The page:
On artful, art-full gardens

This gnome is featured in an art-full garden shaded by an abandoned mill in Buffalo, N.Y. This gnome is featured in an art-full garden shaded by an abandoned mill in Buffalo, N.Y.

This gnome is featured in an art-full garden shaded by an abandoned mill in Buffalo, N.Y. Photo by Kristin Green

My garden art is showing again. I must have forgotten how many ornaments I have stashed around because I was pleasantly surprised to see birdhouses reappear between the branches and my concrete goose poke its beak back out from behind some melted annuals.

I don’t mind that they, and a few other things, have suddenly resurfaced because they’ll add to the winter view in a way they never would have succeeded in doing over the summer when flowers and foliage were all the ornament I needed.

I also don’t mind that they were mostly hidden for the summer — all but our ironic pink flamingo named Floyd who hangs out by the mailbox — because I’m a little bit worried that one day tchotchkes will take over the garden the way they have the house. Then perfect strangers might see me for the loony collector of bits and bobs that I am. As it is, perfect strangers and fellow gardeners alike probably read my garden as an obsessive collection of plants, albeit strangely lacking in statuary.

This past summer I visited Bedrock Gardens, a private garden occasionally open to the public in Lee, N.H. that blurs or even crosses the line into being a sculpture garden. The property is owned by sculptor Jill Nooney and her artistic husband, Bob Munger, who together have created acres of gardens that are more like earthworks.

Among other delights, there is a 200-foot waterway called The Wiggle Waggle, a grassacre not of lawn but of blocks of native flowering grasses that reads as an abstract painting from the vantage of their barn, and a collection of 50-plus conifers in a stand called Conetown. And, the entire sculpted property is peppered in sculpture, both Nooney’s found-object welds and Munger’s structures, as well as a vast collection of art by friends. Most (all?) of it for sale. Somehow, rather than overwhelming the garden and stealing attention from their fabulous collections of plants, their art embellishes the garden and tells a fascinating story of its owners. Which is exactly what art in the garden is meant to do.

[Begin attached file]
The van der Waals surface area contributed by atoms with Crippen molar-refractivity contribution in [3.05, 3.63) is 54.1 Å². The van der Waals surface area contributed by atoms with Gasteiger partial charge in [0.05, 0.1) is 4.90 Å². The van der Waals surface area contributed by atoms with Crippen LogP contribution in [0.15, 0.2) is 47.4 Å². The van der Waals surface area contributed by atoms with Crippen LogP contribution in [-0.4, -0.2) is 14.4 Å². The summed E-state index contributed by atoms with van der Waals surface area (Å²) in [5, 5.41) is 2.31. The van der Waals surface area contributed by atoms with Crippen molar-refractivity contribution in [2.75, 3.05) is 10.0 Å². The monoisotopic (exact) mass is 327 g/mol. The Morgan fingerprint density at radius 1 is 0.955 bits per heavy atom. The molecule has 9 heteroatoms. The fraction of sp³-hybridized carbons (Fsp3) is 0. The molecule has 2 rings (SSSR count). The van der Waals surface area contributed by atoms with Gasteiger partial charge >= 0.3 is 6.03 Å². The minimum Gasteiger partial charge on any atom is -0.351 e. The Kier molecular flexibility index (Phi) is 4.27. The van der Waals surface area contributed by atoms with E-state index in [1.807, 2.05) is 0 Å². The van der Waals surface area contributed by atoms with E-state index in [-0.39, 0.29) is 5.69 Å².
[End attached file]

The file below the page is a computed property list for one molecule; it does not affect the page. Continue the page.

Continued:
A few years ago I trespassed another very different but entirely art-full garden in Buffalo, N.Y. that came pretty close to crossing the line into miniature golf course-ness: An abandoned mill towered over and shaded a tiny, intensively planted backyard absolutely filled to the gills with statuary. Concrete Venus de Milos and Davids shared the shrubbery with saints, Asian lanterns and gnomes.

But it worked, not just for the owner who clearly loved his all-inclusive sanctuary, but for this perfect stranger as well. And that right there is why. His garden and Bedrock Gardens are loved unabashedly. They are intensely personal spaces created by unselfconscious gardeners who probably don’t give a damn what I think, which made it hard not to love and be inspired by them.

I recently heard a lecture on “infusing the garden with personality” by gardener and author Tovah Martin who, decades ago, wrote about one of the most fiercely idiosyncratic and self-possessed gardeners ever in “Tasha Tudor’s Garden.” Tovah offered a reminder that I’d like to have engraved on my hori-hori: Your garden is yours. Stop caring what other people might think.

If you do what you love, whether it’s to create a haven for wildlife, amass a collection of every species of viburnum or daylily, and/or display a gallery of knick-knackery, there will be beauty — maybe not in the eye of every beholder, but in yours. And, in any case, if you love your garden madly deeply, chances are others will be inspired to as well.

Kristin Green is the interpretive horticulturist at Blithewold Mansion, Gardens & Arboretum in Bristol, where she’s worked since 2003. Follow her garden blog at http://blog.blithewold.org.

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